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What People Food is Bad for Dogs?

jjgeonerd
November 18th, 2004, 05:50 PM
OK...I just read that grapes are toxic to dogs. This bad because Gabby and my mom's dog both like grapes. :eek: Luckily, they very rarely get them.

What else is bad for them? Chocolate, grapes,...

Thanks :D

DogMa
November 18th, 2004, 06:01 PM
I'm sure someone will know more than I, but
chocolate, grapes, raisins, onions. Anything that isn't "really" good for us shouldn't be fed in any quantity to a dog. ie don't feed too much bread, or sweets, or fatty foods.

mastifflover
November 18th, 2004, 06:06 PM
Here is a list of foods that can be toxic to our babies

If your dog has ingested any of these foods, get veterinary help immediately
Grapes and Raisins: Grapes and raisins can cause kidney failure in dogs. As little as a single serving of raisins can kill a dog
Onions: Onions destroy red blood cells and can cause anemia.
Chocolate: Chocolate can cause seizures, coma and death. Bakerís chocolate is the most dangerous. A dog can consume milk chocolate and appear to be fine because it is not as concentrated, but it is still dangerous.
Coffee, Coffee grounds, tea and tea bags: Drinks/foods containing caffeine cause many of the same symptoms chocolate causes
Macadamia Nuts: Macadamia nuts can cause weakness, muscle tremor and paralysis.
Animal fat and fried foods: Excessive fat can cause pancreatitis.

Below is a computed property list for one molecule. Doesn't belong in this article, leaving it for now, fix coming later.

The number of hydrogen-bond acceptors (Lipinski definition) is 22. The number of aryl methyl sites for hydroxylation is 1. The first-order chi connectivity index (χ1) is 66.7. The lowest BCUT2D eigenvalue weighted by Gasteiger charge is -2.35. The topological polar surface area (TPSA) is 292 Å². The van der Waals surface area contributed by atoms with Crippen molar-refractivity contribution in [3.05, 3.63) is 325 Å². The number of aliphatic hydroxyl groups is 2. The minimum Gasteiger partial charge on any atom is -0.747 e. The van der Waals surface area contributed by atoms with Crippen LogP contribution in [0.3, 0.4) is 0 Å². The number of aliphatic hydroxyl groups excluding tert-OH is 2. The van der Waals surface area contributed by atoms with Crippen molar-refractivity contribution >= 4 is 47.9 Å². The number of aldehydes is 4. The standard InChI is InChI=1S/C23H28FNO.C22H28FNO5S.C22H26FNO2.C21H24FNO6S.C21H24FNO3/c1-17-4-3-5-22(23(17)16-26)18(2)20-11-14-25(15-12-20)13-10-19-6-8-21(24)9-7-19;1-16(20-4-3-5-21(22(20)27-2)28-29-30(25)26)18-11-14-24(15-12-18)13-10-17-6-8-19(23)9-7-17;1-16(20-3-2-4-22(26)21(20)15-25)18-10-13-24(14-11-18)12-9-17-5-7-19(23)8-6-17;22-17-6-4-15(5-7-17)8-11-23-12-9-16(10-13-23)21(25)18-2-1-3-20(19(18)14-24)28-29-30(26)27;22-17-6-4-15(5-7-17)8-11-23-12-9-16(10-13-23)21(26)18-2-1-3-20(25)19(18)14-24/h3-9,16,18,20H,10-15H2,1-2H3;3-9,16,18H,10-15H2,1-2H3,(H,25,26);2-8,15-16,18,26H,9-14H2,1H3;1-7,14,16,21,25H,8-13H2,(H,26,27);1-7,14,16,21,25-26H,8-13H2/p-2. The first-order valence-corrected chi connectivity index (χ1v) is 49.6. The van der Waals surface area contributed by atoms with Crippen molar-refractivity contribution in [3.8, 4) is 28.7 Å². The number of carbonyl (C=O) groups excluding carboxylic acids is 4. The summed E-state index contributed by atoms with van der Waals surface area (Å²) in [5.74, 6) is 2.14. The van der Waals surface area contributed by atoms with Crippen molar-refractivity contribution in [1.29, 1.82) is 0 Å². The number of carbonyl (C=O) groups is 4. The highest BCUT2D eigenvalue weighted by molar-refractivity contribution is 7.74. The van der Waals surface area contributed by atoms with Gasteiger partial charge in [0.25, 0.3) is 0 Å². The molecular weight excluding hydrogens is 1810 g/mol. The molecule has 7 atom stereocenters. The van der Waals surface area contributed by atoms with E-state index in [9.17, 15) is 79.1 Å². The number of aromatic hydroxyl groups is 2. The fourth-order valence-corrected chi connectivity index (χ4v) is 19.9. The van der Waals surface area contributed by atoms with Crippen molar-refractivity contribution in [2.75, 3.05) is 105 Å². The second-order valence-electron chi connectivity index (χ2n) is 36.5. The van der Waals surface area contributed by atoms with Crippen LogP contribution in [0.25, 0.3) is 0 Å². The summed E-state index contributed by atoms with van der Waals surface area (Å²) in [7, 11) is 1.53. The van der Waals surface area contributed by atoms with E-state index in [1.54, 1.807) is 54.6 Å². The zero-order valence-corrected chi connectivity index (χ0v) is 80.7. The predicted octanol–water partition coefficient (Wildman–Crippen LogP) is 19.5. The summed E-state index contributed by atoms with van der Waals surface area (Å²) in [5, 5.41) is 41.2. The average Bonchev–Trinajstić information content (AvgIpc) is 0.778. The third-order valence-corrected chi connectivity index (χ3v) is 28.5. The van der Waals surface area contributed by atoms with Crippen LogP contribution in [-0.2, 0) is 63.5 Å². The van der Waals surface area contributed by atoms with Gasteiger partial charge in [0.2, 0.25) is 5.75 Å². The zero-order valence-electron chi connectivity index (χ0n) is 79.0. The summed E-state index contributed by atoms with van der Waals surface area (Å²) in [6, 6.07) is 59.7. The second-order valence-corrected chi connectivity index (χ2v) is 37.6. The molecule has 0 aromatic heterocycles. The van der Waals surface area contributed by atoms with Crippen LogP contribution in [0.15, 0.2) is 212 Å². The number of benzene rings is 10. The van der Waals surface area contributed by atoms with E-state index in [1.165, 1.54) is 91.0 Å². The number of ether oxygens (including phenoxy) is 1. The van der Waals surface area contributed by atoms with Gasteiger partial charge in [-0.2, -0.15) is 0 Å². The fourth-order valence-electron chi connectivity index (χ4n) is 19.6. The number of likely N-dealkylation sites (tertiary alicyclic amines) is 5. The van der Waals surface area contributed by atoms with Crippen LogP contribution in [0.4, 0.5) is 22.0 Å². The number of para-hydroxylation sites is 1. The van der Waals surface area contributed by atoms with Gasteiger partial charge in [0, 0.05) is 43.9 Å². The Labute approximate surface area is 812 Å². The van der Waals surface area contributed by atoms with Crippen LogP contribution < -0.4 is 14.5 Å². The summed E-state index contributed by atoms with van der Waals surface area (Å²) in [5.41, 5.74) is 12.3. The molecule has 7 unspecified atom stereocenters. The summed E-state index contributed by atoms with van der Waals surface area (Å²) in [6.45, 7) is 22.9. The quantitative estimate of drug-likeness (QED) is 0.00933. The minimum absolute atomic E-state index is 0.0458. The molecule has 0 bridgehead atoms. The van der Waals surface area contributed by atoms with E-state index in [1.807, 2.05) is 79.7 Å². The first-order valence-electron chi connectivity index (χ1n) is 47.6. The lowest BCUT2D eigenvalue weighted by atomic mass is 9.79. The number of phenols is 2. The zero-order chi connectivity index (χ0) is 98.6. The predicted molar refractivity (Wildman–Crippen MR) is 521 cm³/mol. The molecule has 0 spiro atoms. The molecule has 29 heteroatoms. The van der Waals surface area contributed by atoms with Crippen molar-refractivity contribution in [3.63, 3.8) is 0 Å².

Bones: Bones can splinter and damage a dogís internal organs.
Tomatoes: Tomatoes can cause tremors and heart arrhythmias. Tomatoe plants and the most toxic, but tomatoes themselves are also unsafe.
Avocados: The fruit, pit and plant are all toxic. They can cause difficulty breathing and fluid accumulation in the chest, abdomen and heart
Nutmeg: Nutmeg can cause tremors, seizures and death
Apples, Cherries, Peaches and similar fruit: The seeds of these fruits contain cyanide, which is poisonous to dogs as well as humans. Unlike humans, dogs do not know to stop eating at the core/pit and easily ingest them.
Raw eggs: Raw eggs can cause salmonella poisoning in dogs. Dogs have a shorter digestive tract than humans and are not as likely to suffer from food poisoning, but it is still possible.
Salt: Excessive salt intake can cause kidney problems.

Food that most dogs can eat:
Some ďhumanĒ foods are good for dogs. Most of these are healthier than the boxed treats you buy in the grocery store. . This is just a small list of examples of foods dogs can eat, not a list of every food they should eat. Dogs wonít necessarily get all the nutrients they need if they eat these foods exclusively, so check with your veterinarian if you are interested in feeding your dog a home cooked diet.
Any food that causes stomach upsets or digestive problems in your dogs should be avoided. Like people, some dogs cannot tolerate certain foods